Iran's Foreign Minister Hossein Amirabdollahian has said that the talks were going in the right direction, while an Iranian trade official was recently hopeful these might even allow trade opportunities for Iranian businessmen in Saudi Arabia. As the broadcaster France 24 observed separately, it will take more than positive signals to heal a five-year-rift and decades of mutual suspicions.

Agence France-Presse news agency, meanwhile, has cited an unnamed French diplomat as saying that Saudi Arabia wants to end its costly discord with Tehran. The sides may already have agreed to reopen consular offices. For Saudi Arabia, the costs include its war on Iran-backed Houthis rebels fighting an UN-recognized government in next-door Yemen.

The role of the nuclear pact

Bilateral relations were severed in January 2016, after regime militiamen stormed the Saudi embassy in Tehran. Amirabdollahian was then the deputy foreign minister for Arab affairs. In 2019, he told the website Iranian Diplomacy that Saudi Arabia had taken measures vis-a-vis Iran's nuclear pact with the world powers.

It's unlikely Ali Khamenei will tolerate the Saudi kingdom's rising power in the region.

He said "the Saudis' insane conduct toward [the pact] led them to conclude that they must prevent [its implementation] in a peaceful environment ... I think the Saudis are quite deluded, and their delusion consists in thinking that Trump is an opportunity for them to place themselves on the path of conflict with the Islamic Republic while relying on Trump." He meant the administration led by the U.S. President Donald J.Trump, which was hostile to Iran's regime. This, he said, "is not how we view Saudi Arabia. I think Yemen should have been a big lesson for the Saudis."

The minister was effectively admitting the Houthis were the Islamic Republic's tool for getting back at Saudi Arabia.

Yet in the past two years, both sides have taken steps to improve relations, without firm results as yet. Nor is the situation likely to change this time.

Photo of Iranian Supreme Leader Ali Khamenei in 2020

Iranian Supreme Leader Ali Khamenei in 2020

Riyadh's warming relations with Israel

Iran's former ambassador in Lebanon, Ahmad Dastmalchian, told the ILNA news agency in Tehran that Saudi Arabia is doing Israel's bidding in the region, and has "entrusted its national security, and life and death to Tel Aviv." Riyadh, he said, had been financing a good many "security and political projects in the region," or acting as a "logistical supplier."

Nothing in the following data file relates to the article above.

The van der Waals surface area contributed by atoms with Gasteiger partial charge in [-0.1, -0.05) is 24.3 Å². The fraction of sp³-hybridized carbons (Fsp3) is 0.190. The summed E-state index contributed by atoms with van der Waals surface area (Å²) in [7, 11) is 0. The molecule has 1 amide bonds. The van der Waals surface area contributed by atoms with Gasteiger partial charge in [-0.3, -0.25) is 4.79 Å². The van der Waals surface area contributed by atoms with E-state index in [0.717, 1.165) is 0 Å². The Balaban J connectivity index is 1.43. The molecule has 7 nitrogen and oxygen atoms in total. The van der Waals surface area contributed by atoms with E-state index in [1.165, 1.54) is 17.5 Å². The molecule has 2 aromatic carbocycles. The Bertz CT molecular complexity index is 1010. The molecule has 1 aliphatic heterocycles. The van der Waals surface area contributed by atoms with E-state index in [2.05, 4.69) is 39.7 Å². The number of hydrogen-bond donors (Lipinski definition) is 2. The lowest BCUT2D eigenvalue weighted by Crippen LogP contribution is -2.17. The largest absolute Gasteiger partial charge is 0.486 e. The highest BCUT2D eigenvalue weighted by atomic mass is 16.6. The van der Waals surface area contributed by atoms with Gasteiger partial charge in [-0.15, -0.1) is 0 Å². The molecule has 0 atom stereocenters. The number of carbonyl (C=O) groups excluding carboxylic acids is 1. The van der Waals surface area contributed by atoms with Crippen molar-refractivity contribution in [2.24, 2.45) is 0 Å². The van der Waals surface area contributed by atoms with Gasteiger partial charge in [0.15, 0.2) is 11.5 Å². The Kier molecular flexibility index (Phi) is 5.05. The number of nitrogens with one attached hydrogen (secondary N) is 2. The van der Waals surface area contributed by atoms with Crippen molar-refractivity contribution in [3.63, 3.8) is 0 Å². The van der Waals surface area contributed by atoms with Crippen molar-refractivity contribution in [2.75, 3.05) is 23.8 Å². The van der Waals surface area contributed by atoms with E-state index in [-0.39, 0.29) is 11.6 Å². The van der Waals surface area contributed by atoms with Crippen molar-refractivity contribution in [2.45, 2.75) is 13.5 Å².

The United States, said Dastmalchian, has "in turn tried to provide intelligence and security backing, while Israel has simply followed its own interests in all this."

Furthermore, it seems unlikely Iran's Supreme Leader Ali Khamenei will tolerate, even in this weak period of his leadership, the kingdom's rising power in the region and beyond, and especially its financial clout. He is usually disparaging when he speaks of Riyadh's princely rulers. In 2017, he compared them to "dairy cows," saying, "the idiots think that by giving money and aid, they can attract the goodwill of Islam's enemies."

Iranian regime officials are hopeful of moving toward better diplomatic ties and a reopening of embassies. Yet the balance of power between the sides began to change in Riyadh's favor years ago. For the kingdom's power has shifted from relying mostly on arms, to economic and political clout. The countries might have had peaceful relations before in considerably quieter, and more equitable, conditions than today's acute clash of interests.

If nuclear talks break down, Iran's regime may become more aggressive.

Beyond this, the Abraham Accord or reconciliation of Arab states and Israel has been possible thanks to the green light that the Saudis gave their regional partners, and it is a considerable political and ideological defeat for the Islamic Republic.

Assuming all Houthis follow Tehran's instructions — and they may not — improved ties may curb attacks on Saudi interests and aid its economy. Tehran will also benefit from no longer having to support them. Unlike Iran's regime, the Saudis are not pressed for cash or resources and could even offer the Houthis a better deal. Presently, they may consider it more convenient to keep the softer approach toward Tehran.

For if nuclear talks with the West break down, Iran's regime may become more aggressive, and as experience has shown, tensions often prompt a renewal of missile or drone attacks on the Saudis, on tankers and on foreign shipping. Riyadh must have a way of keeping the Tehran regime quiet, in a distinctly unquiet time.